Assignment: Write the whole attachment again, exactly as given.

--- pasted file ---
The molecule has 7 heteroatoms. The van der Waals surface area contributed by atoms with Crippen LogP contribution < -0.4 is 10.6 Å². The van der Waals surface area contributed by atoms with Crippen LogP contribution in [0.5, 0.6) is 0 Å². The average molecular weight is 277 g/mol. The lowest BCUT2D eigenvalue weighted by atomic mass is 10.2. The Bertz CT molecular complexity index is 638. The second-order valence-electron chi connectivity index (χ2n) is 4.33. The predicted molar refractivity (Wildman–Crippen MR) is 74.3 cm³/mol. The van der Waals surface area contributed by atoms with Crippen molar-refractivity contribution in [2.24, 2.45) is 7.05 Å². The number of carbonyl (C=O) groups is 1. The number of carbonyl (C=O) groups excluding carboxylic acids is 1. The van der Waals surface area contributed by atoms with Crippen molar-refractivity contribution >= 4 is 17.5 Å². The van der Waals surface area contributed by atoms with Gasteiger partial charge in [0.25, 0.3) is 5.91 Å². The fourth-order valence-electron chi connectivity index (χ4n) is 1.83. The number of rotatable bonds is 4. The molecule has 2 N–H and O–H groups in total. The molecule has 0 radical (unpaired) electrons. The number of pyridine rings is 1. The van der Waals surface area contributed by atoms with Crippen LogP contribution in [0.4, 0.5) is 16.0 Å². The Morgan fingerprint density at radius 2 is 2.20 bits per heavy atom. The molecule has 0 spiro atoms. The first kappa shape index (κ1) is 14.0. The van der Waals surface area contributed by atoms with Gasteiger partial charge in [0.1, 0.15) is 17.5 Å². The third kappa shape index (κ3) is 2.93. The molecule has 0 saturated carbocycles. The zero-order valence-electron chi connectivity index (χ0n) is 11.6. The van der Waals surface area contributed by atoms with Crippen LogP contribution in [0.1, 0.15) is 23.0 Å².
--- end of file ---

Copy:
The molecule has 7 heteroatoms. The van der Waals surface area contributed by atoms with Crippen LogP contribution < -0.4 is 10.6 Å². The van der Waals surface area contributed by atoms with Crippen LogP contribution in [0.5, 0.6) is 0 Å². The average molecular weight is 277 g/mol. The lowest BCUT2D eigenvalue weighted by atomic mass is 10.2. The Bertz CT molecular complexity index is 638. The second-order valence-electron chi connectivity index (χ2n) is 4.33. The predicted molar refractivity (Wildman–Crippen MR) is 74.3 cm³/mol. The van der Waals surface area contributed by atoms with Crippen molar-refractivity contribution in [2.24, 2.45) is 7.05 Å². The number of carbonyl (C=O) groups is 1. The number of carbonyl (C=O) groups excluding carboxylic acids is 1. The van der Waals surface area contributed by atoms with Crippen molar-refractivity contribution >= 4 is 17.5 Å². The van der Waals surface area contributed by atoms with Gasteiger partial charge in [0.25, 0.3) is 5.91 Å². The fourth-order valence-electron chi connectivity index (χ4n) is 1.83. The number of rotatable bonds is 4. The molecule has 2 N–H and O–H groups in total. The molecule has 0 radical (unpaired) electrons. The number of pyridine rings is 1. The van der Waals surface area contributed by atoms with Crippen LogP contribution in [0.4, 0.5) is 16.0 Å². The Morgan fingerprint density at radius 2 is 2.20 bits per heavy atom. The molecule has 0 spiro atoms. The first kappa shape index (κ1) is 14.0. The van der Waals surface area contributed by atoms with Gasteiger partial charge in [0.1, 0.15) is 17.5 Å². The third kappa shape index (κ3) is 2.93. The molecule has 0 saturated carbocycles. The zero-order valence-electron chi connectivity index (χ0n) is 11.6. The van der Waals surface area contributed by atoms with Crippen LogP contribution in [0.1, 0.15) is 23.0 Å².